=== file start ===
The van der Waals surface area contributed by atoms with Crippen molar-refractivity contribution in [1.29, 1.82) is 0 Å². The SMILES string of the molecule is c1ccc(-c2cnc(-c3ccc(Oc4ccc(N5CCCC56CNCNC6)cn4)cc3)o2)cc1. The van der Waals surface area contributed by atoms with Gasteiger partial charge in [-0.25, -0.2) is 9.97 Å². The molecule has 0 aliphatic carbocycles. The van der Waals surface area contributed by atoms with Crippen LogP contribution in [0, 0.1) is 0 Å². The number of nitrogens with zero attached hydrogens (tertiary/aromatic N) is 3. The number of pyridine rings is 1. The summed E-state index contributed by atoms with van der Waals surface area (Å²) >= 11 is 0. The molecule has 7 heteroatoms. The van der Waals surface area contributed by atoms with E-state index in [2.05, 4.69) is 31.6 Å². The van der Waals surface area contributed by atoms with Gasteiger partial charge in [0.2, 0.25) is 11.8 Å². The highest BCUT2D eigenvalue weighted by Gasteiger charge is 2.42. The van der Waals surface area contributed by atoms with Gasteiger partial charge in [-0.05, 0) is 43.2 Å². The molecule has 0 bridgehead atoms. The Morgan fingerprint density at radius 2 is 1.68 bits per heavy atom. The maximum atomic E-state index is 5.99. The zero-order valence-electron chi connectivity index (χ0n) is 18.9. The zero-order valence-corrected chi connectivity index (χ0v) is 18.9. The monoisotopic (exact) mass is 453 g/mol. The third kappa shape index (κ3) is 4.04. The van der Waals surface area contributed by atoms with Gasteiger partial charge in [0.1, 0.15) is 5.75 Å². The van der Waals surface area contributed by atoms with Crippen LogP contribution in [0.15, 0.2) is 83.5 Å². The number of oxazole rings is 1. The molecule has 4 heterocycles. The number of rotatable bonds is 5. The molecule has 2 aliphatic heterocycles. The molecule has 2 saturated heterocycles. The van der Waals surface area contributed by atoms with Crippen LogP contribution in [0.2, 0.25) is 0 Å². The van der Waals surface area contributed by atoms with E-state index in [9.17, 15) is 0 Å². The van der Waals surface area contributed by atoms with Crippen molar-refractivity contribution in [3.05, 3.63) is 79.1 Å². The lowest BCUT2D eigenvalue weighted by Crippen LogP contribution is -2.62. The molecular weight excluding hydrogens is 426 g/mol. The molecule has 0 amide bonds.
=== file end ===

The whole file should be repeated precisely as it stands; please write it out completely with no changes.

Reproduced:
The van der Waals surface area contributed by atoms with Crippen molar-refractivity contribution in [1.29, 1.82) is 0 Å². The SMILES string of the molecule is c1ccc(-c2cnc(-c3ccc(Oc4ccc(N5CCCC56CNCNC6)cn4)cc3)o2)cc1. The van der Waals surface area contributed by atoms with Gasteiger partial charge in [-0.25, -0.2) is 9.97 Å². The molecule has 0 aliphatic carbocycles. The van der Waals surface area contributed by atoms with Crippen LogP contribution in [0, 0.1) is 0 Å². The number of nitrogens with zero attached hydrogens (tertiary/aromatic N) is 3. The number of pyridine rings is 1. The summed E-state index contributed by atoms with van der Waals surface area (Å²) >= 11 is 0. The molecule has 7 heteroatoms. The van der Waals surface area contributed by atoms with E-state index in [2.05, 4.69) is 31.6 Å². The van der Waals surface area contributed by atoms with Gasteiger partial charge in [0.2, 0.25) is 11.8 Å². The highest BCUT2D eigenvalue weighted by Gasteiger charge is 2.42. The van der Waals surface area contributed by atoms with Gasteiger partial charge in [-0.05, 0) is 43.2 Å². The molecule has 0 bridgehead atoms. The Morgan fingerprint density at radius 2 is 1.68 bits per heavy atom. The maximum atomic E-state index is 5.99. The zero-order valence-electron chi connectivity index (χ0n) is 18.9. The zero-order valence-corrected chi connectivity index (χ0v) is 18.9. The monoisotopic (exact) mass is 453 g/mol. The third kappa shape index (κ3) is 4.04. The van der Waals surface area contributed by atoms with Gasteiger partial charge in [0.1, 0.15) is 5.75 Å². The van der Waals surface area contributed by atoms with Crippen LogP contribution in [0.15, 0.2) is 83.5 Å². The number of oxazole rings is 1. The molecule has 4 heterocycles. The number of rotatable bonds is 5. The molecule has 2 aliphatic heterocycles. The molecule has 2 saturated heterocycles. The van der Waals surface area contributed by atoms with Crippen LogP contribution in [0.2, 0.25) is 0 Å². The van der Waals surface area contributed by atoms with E-state index in [9.17, 15) is 0 Å². The van der Waals surface area contributed by atoms with Crippen molar-refractivity contribution in [3.05, 3.63) is 79.1 Å². The lowest BCUT2D eigenvalue weighted by Crippen LogP contribution is -2.62. The molecular weight excluding hydrogens is 426 g/mol. The molecule has 0 amide bonds.